ARLENE Foster yesterday took over the reins in her first day as the sole unionist in Northern Ireland’s faltering power-sharing government.
She was named acting first minister after the mass resignation of her party colleagues amid a crisis sparked by a murder linked to members of the IRA.
The senior Democratic Unionist said: “I have been placed there as a gatekeeper to make sure that Sinn Fein and the SDLP ministers don’t take actions that will damage Northern Ireland and principally, let’s be honest, that damage the unionist community.
“If anybody knows me and indeed knows the Democratic Unionist Party, they know that I’m not going to put at risk to the people of Northern Ireland the possibility that rogue Sinn Fein or renegade SDLP ministers are going to take decisions that will harm the community in Northern Ireland.”
DUP leader Peter Robinson stepped aside as First Minister over unionist concerns about paramilitarism - Sinn Fein contains many former IRA members - and has asked Mrs Foster, his finance minister, to remain in the Executive to prevent nationalists from taking over key ministerial posts.
But her remarks drew criticism from Sinn Fein’s Gerry Kelly, who described them as “bigoted” and a “throwback” to the past.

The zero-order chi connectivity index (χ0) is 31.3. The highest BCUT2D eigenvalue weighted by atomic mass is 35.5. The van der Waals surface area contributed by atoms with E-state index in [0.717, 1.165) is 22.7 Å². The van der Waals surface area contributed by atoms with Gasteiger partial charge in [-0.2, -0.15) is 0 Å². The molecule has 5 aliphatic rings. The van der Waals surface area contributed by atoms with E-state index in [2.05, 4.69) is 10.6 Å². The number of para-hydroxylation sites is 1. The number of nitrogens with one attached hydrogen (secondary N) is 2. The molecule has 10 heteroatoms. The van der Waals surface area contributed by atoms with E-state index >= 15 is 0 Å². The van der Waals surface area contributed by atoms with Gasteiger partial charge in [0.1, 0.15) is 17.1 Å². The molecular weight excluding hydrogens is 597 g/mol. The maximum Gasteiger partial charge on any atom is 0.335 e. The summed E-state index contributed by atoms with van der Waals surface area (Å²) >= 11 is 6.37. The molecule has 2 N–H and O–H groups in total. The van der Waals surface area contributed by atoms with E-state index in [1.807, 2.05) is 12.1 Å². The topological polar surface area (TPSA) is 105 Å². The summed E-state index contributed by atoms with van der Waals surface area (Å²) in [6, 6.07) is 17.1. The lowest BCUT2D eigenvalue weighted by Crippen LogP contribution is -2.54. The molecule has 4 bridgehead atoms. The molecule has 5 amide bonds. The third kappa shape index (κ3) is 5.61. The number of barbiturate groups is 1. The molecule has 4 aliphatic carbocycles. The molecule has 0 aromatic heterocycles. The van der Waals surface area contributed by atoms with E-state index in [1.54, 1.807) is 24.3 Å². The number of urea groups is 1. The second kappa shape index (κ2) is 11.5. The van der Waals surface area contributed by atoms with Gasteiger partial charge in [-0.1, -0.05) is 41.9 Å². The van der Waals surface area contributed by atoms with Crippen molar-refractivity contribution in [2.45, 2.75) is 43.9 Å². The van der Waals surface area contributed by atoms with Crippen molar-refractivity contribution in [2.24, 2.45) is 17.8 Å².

He said: “To make this attack on nationalism - because it wasn’t just republicanism, but on nationalism - and call ministers ‘rogue ministers’ is a complete nonsense.”
The unionist walkout from the mandatory coalition came after the DUP failed to get the Assembly adjourned for a period to allow crisis talks to address the implications of the murder of Kevin McGuigan.
The political furore over the killing intensified on Wednesday when three senior republicans were arrested in connection with the murder.
The trio and a woman have been released unconditionally, police said.
As he announced the resignations, Mr Robinson repeated a demand for the Government to suspend the institutions outright to enable space for the talks to happen.
Northern Ireland Secretary Theresa Villiers last night rejected the call.
The fallout from the murder of Mr McGuigan has already seen the Ulster Unionists resign their one ministerial post. The exit of Mr Robinson along with three of the DUP’s four other ministers, and its one junior minister, has left the 13 minister administration in freefall.
The departments of health and social care; social development; enterprise, trade and investment; and regional development are now effectively rudderless.
Collapse of power-sharing is not inevitable but the crisis follows a day of dramatic developments at Stormont on Thursday.